All 27 European Commissioners have agreed from next month to accept a 25% salary cut "as a gesture of solidarity with our weakened economies", a spokesman for Commission President José Manuel Barroso announced today (1 April).

EurActiv understands that the bid to show compassion for ordinary EU citizens was instigated by Barroso, who hails from austerity-stricken Portugal.

The move has been in discussion for some weeks, but was agreed shortly before Easter, galvanised by events in Cyprus.

Last week Cypriot president, Nicos Anastasiades, announced that he would be taking a 25% salary cut "in solidarity" with the Cypriot people. The newly-installed Anatasiades' cabinet ministers have also agreed to slash their wages by 20%.

EurActiv understands that Barroso used this over the weekend to persuade several Commissioners unwilling to accept the salary cut to relent; he felt all 27 should agree the cut to make it meaningful.

As Cypriot president, Anastasiades' annual basic salary is around €110,000 but with additional perks thought to be in excess of that figure, compared to the €304,000 basic pay of Barroso (€25,351 per month).

Commissioners receive €19,910 each month, and vice-presidents €22,963. All also receive extras including a residence allowance equal to up to 15% of that salary, and allowances for expenses like running a household and schooling for children.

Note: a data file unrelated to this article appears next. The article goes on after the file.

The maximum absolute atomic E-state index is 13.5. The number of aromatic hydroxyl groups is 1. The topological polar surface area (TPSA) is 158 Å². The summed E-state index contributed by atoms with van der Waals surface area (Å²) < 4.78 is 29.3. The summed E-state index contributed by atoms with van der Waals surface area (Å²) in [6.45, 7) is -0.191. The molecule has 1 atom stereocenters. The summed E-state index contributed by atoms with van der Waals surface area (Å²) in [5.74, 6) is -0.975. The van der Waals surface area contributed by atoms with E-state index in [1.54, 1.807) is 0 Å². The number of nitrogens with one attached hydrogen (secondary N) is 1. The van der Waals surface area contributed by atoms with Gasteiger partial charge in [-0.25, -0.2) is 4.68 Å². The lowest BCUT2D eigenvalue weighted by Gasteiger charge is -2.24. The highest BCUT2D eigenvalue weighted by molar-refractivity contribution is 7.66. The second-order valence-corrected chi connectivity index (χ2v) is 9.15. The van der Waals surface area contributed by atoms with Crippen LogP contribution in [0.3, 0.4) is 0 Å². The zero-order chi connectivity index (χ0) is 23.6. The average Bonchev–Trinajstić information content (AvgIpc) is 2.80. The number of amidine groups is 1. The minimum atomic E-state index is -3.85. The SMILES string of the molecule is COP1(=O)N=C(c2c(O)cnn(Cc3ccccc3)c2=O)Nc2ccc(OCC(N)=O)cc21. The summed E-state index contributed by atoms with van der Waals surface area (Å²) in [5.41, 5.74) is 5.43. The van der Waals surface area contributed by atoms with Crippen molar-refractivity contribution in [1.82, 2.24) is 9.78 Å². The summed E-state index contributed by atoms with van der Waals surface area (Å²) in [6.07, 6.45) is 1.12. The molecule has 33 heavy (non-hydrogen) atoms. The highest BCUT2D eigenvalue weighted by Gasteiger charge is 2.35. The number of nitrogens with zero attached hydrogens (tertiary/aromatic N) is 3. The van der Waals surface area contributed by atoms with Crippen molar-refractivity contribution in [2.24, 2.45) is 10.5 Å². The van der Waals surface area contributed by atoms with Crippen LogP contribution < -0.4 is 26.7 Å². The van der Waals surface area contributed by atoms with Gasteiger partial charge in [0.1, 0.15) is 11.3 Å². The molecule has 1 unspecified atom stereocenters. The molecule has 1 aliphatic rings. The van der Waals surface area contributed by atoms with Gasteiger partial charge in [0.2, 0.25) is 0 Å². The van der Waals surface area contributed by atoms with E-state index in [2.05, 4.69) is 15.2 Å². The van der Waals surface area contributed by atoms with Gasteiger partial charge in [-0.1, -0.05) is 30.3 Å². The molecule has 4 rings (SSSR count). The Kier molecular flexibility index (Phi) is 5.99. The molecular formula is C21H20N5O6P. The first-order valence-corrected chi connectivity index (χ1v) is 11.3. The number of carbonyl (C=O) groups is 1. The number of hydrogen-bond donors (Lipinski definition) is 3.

After the pay cut, German Chancellor Angela Merkel is now assumed to be the best-paid EU politician. Merkel’s monthly base salary is €21,000. 

Solidarity is key

Barroso has long championed solidarity.

“Let's be frank, solidarity is one of our core values and a driving force of the European integration process: solidarity between member states as we tackle the problems we all share in our fast changing world, solidarity between rich and poor as we work to bring growth, jobs and prosperity to every corner of our continent,” he said in a press release published today (1 April).

Easter was considered an appropriate time to make the announcement, in light of its traditional religious associations with extreme sacrifice.

EurActiv understands that two Commissioners were absent from the college meeting at which the move was agreed.

One of them is Industry Commissioner Antonio Tajani. According to unconfirmed rumours, he was travelling on business in Bora Bora at the time, and was particularly "upset" about the move. The name of the other absent was not known by the time of publishing.

The Commissioner for Inter-Institutional Relations and Administration, Maroš Šefčovič, will reduce the salaries by 25% from next month, Barroso's spokesperson Pia Ahrenkilde Hansen told EurActiv.

"The ball is now in in the camp of Commissioner Šefčovič who is in charge with everything in relation to Commissioners' salaries," Hansen said.